Here, nonetheless, a wide spectrum unfolds. It reaches from what tend to be narrow, author-centric approaches guided by concepts such as ›intention‹, ›influence‹, ›edition‹, and ›commentary‹ to a line of research that engages in a form of contextual analysis whose perspective goes beyond the individual subject and has been broadened to address cultural history. It distances itself from strong authorial intentionalism on the one hand and the associativeness of New Historicism on the other, and is to be understood as a culturalistic extension of social history. Finally, drawing on a hermeneutically negotiated, context-sensitive cultural historiography of this kind, three possible criteria are suggested for selecting contexts of an inter- and extratextual nature: relevance, representativeness, and usefulness. They serve to limit what is per se an unlimited set of textual environments and have previously been formulated in the literature in a similar manner.

At the end of this increasingly focused research review, which draws on the whole range of contemporary approaches to the problem of text and context, before finally foregrounding a contextualism that is philologically grounded and extended to address cultural history, there follows a transition to the three individual articles in the section we have edited. They are concerned with three different possibilities for dealing with contexts of an inter- and primarily extratextual nature, are all located inside the hermeneutic and philological space we have mapped out, and can to this extent be considered an inexhaustive taxonomy of a contextualism that has been extended to address cultural history: society as a context of literature, knowledge as a context of literature, and finally the text-context relation as a bipartite combination of problem and solution. Whereas the first two approaches involve classes of context that are defined by content, the final one works with a formal definition of ›context‹ and is to this extent a more broadly conceived one, because almost all political, social, epistemic, and abstract quantities that are external to the text can be formulated as problems. The article, to conclude, is intended to provide an overview that brings order to a markedly heterogeneous, diverse research landscape, as well as to stake out a grounded position within this heterogeneous field.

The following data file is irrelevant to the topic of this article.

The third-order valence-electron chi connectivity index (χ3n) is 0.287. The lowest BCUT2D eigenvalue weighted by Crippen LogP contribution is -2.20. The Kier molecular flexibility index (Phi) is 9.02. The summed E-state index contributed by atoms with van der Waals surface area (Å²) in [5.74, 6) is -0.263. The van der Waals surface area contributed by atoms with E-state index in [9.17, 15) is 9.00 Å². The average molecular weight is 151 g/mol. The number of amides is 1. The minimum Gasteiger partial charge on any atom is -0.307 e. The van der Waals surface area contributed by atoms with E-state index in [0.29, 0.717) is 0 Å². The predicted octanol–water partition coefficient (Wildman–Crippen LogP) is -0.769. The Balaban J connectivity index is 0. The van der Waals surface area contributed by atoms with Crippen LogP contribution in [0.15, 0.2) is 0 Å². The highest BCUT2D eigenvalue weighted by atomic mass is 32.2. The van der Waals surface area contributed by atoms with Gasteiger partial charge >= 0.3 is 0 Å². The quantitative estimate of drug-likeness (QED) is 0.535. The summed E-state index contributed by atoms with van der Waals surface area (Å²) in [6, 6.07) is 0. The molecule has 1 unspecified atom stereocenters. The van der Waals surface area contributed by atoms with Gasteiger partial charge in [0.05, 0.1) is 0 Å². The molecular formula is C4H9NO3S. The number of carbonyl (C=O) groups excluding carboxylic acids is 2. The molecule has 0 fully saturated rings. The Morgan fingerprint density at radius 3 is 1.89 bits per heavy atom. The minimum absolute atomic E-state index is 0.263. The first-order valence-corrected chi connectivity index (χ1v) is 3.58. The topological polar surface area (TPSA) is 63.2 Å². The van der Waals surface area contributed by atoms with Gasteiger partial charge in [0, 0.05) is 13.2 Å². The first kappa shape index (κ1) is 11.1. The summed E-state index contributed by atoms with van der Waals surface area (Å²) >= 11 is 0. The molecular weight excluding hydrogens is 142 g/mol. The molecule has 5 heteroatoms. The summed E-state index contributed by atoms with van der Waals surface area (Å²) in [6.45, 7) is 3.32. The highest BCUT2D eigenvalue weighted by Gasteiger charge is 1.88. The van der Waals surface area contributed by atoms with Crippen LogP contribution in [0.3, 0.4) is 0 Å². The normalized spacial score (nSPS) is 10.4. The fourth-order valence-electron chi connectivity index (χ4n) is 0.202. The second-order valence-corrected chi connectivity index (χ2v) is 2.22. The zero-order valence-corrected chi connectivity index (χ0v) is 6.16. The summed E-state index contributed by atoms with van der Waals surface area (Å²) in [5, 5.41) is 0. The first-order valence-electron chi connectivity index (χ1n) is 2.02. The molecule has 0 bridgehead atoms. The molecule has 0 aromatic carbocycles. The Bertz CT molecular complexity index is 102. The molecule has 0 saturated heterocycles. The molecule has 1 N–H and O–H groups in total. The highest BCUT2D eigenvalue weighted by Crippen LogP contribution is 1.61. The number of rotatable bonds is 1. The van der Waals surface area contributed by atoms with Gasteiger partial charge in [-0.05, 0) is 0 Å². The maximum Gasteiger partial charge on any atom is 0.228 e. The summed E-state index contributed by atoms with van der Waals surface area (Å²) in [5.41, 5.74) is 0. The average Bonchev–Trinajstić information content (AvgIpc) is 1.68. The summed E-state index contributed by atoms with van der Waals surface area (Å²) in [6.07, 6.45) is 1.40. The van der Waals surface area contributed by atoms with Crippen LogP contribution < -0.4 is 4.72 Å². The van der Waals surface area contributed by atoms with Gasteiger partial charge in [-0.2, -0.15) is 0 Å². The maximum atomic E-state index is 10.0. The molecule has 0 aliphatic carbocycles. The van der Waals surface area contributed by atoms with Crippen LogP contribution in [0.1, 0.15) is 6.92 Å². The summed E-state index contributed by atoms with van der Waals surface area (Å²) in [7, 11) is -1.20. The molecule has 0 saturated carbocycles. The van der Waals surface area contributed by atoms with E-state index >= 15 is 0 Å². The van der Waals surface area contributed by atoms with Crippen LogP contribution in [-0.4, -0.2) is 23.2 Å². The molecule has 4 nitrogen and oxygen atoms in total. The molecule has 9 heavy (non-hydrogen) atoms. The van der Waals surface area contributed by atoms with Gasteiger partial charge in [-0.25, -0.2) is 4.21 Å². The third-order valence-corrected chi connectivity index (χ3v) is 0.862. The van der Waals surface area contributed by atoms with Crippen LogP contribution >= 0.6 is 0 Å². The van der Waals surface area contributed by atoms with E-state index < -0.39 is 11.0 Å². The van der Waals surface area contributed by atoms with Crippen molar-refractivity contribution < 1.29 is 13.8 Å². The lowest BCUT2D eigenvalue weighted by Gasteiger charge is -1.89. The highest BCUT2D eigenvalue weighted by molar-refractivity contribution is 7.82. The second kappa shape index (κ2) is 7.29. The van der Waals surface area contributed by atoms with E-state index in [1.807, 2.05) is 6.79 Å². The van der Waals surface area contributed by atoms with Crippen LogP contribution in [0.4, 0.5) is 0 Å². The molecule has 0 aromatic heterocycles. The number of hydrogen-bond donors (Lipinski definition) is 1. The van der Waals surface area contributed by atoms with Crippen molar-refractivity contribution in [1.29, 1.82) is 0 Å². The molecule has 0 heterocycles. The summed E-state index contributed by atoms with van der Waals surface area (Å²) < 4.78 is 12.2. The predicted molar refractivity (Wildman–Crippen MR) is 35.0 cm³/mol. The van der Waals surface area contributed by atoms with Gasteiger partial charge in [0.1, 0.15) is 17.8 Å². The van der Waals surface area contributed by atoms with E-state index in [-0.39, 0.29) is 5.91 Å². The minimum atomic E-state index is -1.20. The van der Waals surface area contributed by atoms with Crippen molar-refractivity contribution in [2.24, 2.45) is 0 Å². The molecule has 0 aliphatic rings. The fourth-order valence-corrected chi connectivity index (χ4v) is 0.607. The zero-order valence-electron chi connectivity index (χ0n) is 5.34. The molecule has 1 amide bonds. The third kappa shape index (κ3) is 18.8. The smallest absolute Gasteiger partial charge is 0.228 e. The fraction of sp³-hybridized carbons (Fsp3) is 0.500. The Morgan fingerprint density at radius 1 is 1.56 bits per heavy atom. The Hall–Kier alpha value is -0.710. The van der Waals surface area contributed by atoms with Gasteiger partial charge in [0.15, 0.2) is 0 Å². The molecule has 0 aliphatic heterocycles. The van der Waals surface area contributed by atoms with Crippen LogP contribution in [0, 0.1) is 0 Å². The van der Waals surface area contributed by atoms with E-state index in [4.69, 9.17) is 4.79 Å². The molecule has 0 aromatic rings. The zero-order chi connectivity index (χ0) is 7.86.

Abstract translated by Alastair Matthews.


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Published Online: 2014-7-4
Published in Print: 2014-6-1

© 2012 Walter de Gruyter GmbH & Co. KG, Berlin/Boston